A Rwandan court, Friday, ordered the release on bail of Diane Rwigara, one of the most vocal critics of President Paul Kagame, who was disqualified from running against Kagame in the country’s 2017 election on technical grounds. Kagame won 98 percent of votes in the election.
Weeks after she was disqualified, the activist was also detained and was charged with incitement and fraud, while her mother was charged with discrimination and sectarian practices and inciting insurrection.
However, when the pair appeared in court, three High Court judges ruled that the prosecution’s reasons for wanting them detained during their trial, were not good enough and ordered that they be freed on bail.
The court decision comes weeks after President Kagame pardoned opposition leader Victoire Inagbire who had served six out of a 15-year jail term after being convicted on charges of terrorism and threatening national security. Like Diane Rigwara, Victoire was to run against Kagame in the country’s 2010 presidential election but she was arrested months before the election.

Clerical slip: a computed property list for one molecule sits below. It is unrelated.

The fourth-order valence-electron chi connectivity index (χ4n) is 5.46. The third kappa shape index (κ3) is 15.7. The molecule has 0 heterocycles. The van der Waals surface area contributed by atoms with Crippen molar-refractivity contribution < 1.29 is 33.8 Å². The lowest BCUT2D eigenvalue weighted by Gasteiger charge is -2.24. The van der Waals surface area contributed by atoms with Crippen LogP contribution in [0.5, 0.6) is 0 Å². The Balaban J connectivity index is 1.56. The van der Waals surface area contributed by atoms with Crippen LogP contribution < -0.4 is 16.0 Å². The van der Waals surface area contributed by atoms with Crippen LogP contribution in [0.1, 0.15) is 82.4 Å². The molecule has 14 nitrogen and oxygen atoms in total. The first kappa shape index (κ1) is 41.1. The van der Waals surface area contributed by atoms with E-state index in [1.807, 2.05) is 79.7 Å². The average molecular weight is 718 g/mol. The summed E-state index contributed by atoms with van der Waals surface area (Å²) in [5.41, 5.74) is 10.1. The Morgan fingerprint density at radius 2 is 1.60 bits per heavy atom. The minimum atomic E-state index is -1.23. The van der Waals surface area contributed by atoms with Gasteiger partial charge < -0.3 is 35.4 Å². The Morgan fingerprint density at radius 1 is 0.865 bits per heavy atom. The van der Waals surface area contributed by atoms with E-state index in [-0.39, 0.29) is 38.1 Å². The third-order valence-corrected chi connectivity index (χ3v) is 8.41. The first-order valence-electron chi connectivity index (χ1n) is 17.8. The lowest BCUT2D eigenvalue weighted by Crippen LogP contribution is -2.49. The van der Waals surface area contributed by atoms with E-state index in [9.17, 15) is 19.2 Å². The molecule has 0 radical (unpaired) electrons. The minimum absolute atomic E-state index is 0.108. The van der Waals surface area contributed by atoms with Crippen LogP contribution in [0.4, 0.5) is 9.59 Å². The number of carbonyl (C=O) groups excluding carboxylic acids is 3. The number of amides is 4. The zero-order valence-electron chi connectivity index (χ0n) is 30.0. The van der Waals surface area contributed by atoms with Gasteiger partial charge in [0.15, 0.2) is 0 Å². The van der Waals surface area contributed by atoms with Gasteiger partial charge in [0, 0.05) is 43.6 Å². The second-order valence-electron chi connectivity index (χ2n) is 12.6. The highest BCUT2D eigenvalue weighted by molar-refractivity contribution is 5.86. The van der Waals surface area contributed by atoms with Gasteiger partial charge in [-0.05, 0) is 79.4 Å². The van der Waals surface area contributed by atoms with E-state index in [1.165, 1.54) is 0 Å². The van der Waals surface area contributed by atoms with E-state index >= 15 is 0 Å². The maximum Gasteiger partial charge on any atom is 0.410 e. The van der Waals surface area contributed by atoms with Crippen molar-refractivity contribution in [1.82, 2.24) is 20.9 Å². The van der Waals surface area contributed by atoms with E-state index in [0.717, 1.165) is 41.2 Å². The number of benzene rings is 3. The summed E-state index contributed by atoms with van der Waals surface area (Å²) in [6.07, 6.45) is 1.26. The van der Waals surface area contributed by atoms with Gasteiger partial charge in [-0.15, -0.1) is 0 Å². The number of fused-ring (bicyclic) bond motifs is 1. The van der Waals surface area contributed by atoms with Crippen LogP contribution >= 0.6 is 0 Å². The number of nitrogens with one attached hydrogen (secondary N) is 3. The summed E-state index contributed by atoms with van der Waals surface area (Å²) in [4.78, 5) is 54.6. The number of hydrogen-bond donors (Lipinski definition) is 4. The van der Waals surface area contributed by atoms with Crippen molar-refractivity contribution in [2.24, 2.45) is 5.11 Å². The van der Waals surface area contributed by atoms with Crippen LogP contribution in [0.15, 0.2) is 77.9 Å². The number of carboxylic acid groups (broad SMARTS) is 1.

While in detention, Rwandan authorities auctioned off assets from the family business of Rigwara. The country’s revenue authority sold machinery from the family’s tobacco business for almost $2 million in June in a bid to recover $7 million in tax arrears. Previous auction of the Rigwara family business assets – of processed tobacco – had brought in more than 500 million Rwandan francs ($567,000).
The Rigwara family claims the auction and charges against Diane are politically motivated.
Paul Kagame has been celebrated by many for stabilising Rwanda after the 1994 genocide where about 800,000 Tutsi and moderate Hutu lives were lost to Hutu extremists. However, despite the impressive economic growth and relative peace recorded under Kagame, he has also been widely criticized for clamping down on critics and lacking respect for human rights.